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LISTOFFIGURES Figure page 2-1Unitcellsin(a)2Dgrahitewitha1anda2asthebasisvectorsand(b)3Dgraphite. 22 2-2TherstBrillouinzoneofgraphiteshowingthehighsymmetrypointsandtheFermisurfacesalongtheedges. .......................... 23 2-3Thebandstructure"vs.kofgraphiteneartheFermienergy. .......... 25 2-4AdiagramoftheFermisurfaceofgraphiteshowingtrigonalwarping(exaggerated). ............................................ 26 2-5Measuredin-planeresistivityofgraphite(squares)vsatheoreticalpredictioninthemodelwithscatteringrate1==1=0+T. ................ 30 2-6ExperimentaldataofabofgraphitettedwithEq. 2 ............. 35 2-7Experimentaldataofcvs.Tingraphite[ 10 ]. ................... 39 2-8Variationofhallresistancewithmagneticeldingraphite[ 10 ]. ......... 42 2-9Experimentaldataofabvs.Hat5Kingraphite[ 10 ]. ............... 44 2-10Calculateddependenceoftransversemagnetoresistanceonmagneticeldingraphiteinlowelds. ................................. 49 2-11CalculateddependenceofTMRonmagneticeldingraphiteoverawiderangeofeldvaluesbothinthepresenceandintheabsenceofinhomogeneities. .. 52 2-12Experimentaldataofcvs.Bat1.9Kingraphite[ 10 ]. .............. 55 3-1GeometricinterpretationofthenecessaryconditionforLMR. .......... 64 3-2CalculateddependenceofLMRonmagneticeldingraphite. ......... 70 4-1Isotropiccasein2D:Threepossiblescatteringprocessesnoneofwhichleadstocurrentrelaxation. ................................. 84 4-2Thenumberofself-intersectionpoints(markedbydots)dependsonwhetherthecontourisconvexorconcave. .......................... 87 4-3Thenumberofself-intersectionpointsdependsonthedimensionandthetopologyoftheFS. ....................................... 90 4-4IsoenergeticcontoursforthespectruminEq. 2 .Thedashedlinecorrespondstothecriticalenergyfortheconvex-concavetransition. .............. 94 4-5Factorsdeterminingthenumberofself-intersectionpointsin2Dcontours. ... 96 4-6Geometricinterpretationofaself-intersectingconcavecontour. ......... 98 8

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4-7DifferenttemperatueregimesforFermi-liquid(FL)andquantum-interference(QC)correctionstotheconductivity. ........................ 101 9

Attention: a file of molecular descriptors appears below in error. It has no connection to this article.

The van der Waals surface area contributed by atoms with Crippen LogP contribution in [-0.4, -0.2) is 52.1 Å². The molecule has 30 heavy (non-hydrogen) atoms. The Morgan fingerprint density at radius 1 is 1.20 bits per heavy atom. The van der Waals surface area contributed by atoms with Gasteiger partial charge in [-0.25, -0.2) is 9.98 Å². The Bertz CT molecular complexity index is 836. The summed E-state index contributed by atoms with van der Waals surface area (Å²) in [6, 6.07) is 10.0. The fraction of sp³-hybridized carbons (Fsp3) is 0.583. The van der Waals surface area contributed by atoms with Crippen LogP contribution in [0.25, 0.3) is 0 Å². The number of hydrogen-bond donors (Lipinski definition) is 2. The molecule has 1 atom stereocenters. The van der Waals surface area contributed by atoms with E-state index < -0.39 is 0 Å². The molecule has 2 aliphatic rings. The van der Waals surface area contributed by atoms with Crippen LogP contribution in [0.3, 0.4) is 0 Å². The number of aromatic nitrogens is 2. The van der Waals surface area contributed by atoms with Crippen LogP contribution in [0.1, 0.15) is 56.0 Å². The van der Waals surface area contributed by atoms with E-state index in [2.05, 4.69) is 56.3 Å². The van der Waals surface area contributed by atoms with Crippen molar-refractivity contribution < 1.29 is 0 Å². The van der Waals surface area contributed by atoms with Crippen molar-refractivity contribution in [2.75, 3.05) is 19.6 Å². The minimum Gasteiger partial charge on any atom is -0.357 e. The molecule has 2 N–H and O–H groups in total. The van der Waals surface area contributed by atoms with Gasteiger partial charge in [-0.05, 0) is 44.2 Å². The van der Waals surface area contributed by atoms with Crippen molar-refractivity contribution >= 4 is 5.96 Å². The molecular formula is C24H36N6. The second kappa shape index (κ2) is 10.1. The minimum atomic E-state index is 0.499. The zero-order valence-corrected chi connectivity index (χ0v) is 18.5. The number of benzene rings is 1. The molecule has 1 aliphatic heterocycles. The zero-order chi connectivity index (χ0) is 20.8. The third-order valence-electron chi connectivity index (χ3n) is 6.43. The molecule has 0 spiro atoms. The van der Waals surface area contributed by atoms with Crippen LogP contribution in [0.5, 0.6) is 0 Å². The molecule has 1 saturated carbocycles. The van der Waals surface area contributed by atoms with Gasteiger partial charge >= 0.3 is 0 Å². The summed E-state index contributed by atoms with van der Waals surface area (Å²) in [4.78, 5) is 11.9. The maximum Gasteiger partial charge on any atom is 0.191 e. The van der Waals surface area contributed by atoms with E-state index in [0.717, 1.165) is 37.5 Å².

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AbstractofDissertationPresentedtotheGraduateSchooloftheUniversityofFloridainPartialFulllmentoftheRequirementsfortheDegreeofDoctorofPhilosophySOMEASPECTSOFELECTRONICTRANSPORTINGRAPHITEANDOTHERMATERIALSByHridisKumarPalAugust2012Chair:DmitriiL.MaslovMajor:PhysicsWeinvestigateseveralaspectsofelectronictransportinthiswork.First,westudythetransportpropertiesofgraphite.Wendthattheexperimentallyobservedunsaturatingmetallicbehaviorofresistivityathightemperaturesmaybeexplainedbytakingintoaccountinter-valleyscatteringofelectronsoffhardopticalphonons.Additionally,thepresenceofextremelylightDirac-likecarriersattheHandH0edgesoftheBrillouinzoneisfoundtogiverisetoaregimewherethein-planetransversemagnetoresistanceislinearintheeld,whichexplains,inpart,someoftheexperimentalobservations.However,thesecarriersarefoundtohavenoeffectonquantumoscillations.Theout-of-planetransport,unlikein-plane,remainstobeexplained.Second,welookintothecounterintuitivephenomenonoflongitudinalmagnetoresistance(LMR)(whencurrentisappliedparalleltomagneticeld)andestablishtheminimalconditionsforthiseffecttooccur.WeshowthatLMRcanarisepurelyfrombandstructureduetoanisotropyoftheFermisurface(FS)provided,theFSissufcientlyanisotropic.Wederiveaconditionontheanisotropyandprovethatitisbothnecessaryandsufcient.WealsocalculateLMRingraphiteandcompareitwiththeexperimentaldata.Third,wediscusstheeffectofelectron-electroninteractionontheresistivityinanormalFermiliquid.IfUmklappscatteringisnotallowed,unlikecommonlyacceptednotion,theresistivityisnotalwaysguaranteedtoshowaT2behavior.WhentheFSissinglyconnectedandtwodimensionalwithaconvexshape, 10